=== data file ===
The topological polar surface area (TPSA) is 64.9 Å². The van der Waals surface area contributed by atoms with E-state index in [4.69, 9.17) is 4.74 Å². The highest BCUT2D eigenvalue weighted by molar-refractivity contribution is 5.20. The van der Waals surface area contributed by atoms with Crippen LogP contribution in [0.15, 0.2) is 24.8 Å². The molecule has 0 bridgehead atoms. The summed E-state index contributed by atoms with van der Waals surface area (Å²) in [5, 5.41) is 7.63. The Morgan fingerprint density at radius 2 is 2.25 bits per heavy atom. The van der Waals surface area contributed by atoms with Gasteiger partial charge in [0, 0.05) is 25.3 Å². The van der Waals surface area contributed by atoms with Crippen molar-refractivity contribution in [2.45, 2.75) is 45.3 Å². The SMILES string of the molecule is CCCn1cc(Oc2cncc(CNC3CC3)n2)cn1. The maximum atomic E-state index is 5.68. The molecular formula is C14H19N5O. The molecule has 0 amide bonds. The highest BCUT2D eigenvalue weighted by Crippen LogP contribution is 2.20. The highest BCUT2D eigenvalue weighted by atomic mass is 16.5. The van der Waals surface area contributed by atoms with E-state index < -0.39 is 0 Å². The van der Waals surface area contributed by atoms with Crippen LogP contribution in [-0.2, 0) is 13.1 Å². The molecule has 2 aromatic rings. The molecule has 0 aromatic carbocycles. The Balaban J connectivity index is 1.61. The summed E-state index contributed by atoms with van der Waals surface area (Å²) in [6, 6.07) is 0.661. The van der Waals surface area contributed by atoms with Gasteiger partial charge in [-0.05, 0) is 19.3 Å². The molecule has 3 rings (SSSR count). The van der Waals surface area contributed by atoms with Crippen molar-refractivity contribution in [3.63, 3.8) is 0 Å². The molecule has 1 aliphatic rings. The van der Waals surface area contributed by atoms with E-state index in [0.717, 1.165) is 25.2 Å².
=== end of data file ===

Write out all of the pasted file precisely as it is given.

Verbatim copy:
The topological polar surface area (TPSA) is 64.9 Å². The van der Waals surface area contributed by atoms with E-state index in [4.69, 9.17) is 4.74 Å². The highest BCUT2D eigenvalue weighted by molar-refractivity contribution is 5.20. The van der Waals surface area contributed by atoms with Crippen LogP contribution in [0.15, 0.2) is 24.8 Å². The molecule has 0 bridgehead atoms. The summed E-state index contributed by atoms with van der Waals surface area (Å²) in [5, 5.41) is 7.63. The Morgan fingerprint density at radius 2 is 2.25 bits per heavy atom. The van der Waals surface area contributed by atoms with Gasteiger partial charge in [0, 0.05) is 25.3 Å². The van der Waals surface area contributed by atoms with Crippen molar-refractivity contribution in [2.45, 2.75) is 45.3 Å². The SMILES string of the molecule is CCCn1cc(Oc2cncc(CNC3CC3)n2)cn1. The maximum atomic E-state index is 5.68. The molecular formula is C14H19N5O. The molecule has 0 amide bonds. The highest BCUT2D eigenvalue weighted by Crippen LogP contribution is 2.20. The highest BCUT2D eigenvalue weighted by atomic mass is 16.5. The van der Waals surface area contributed by atoms with E-state index < -0.39 is 0 Å². The van der Waals surface area contributed by atoms with Crippen LogP contribution in [-0.2, 0) is 13.1 Å². The molecule has 2 aromatic rings. The molecule has 0 aromatic carbocycles. The Balaban J connectivity index is 1.61. The summed E-state index contributed by atoms with van der Waals surface area (Å²) in [6, 6.07) is 0.661. The van der Waals surface area contributed by atoms with Gasteiger partial charge in [-0.05, 0) is 19.3 Å². The molecule has 3 rings (SSSR count). The van der Waals surface area contributed by atoms with Crippen molar-refractivity contribution in [3.63, 3.8) is 0 Å². The molecule has 1 aliphatic rings. The van der Waals surface area contributed by atoms with E-state index in [0.717, 1.165) is 25.2 Å².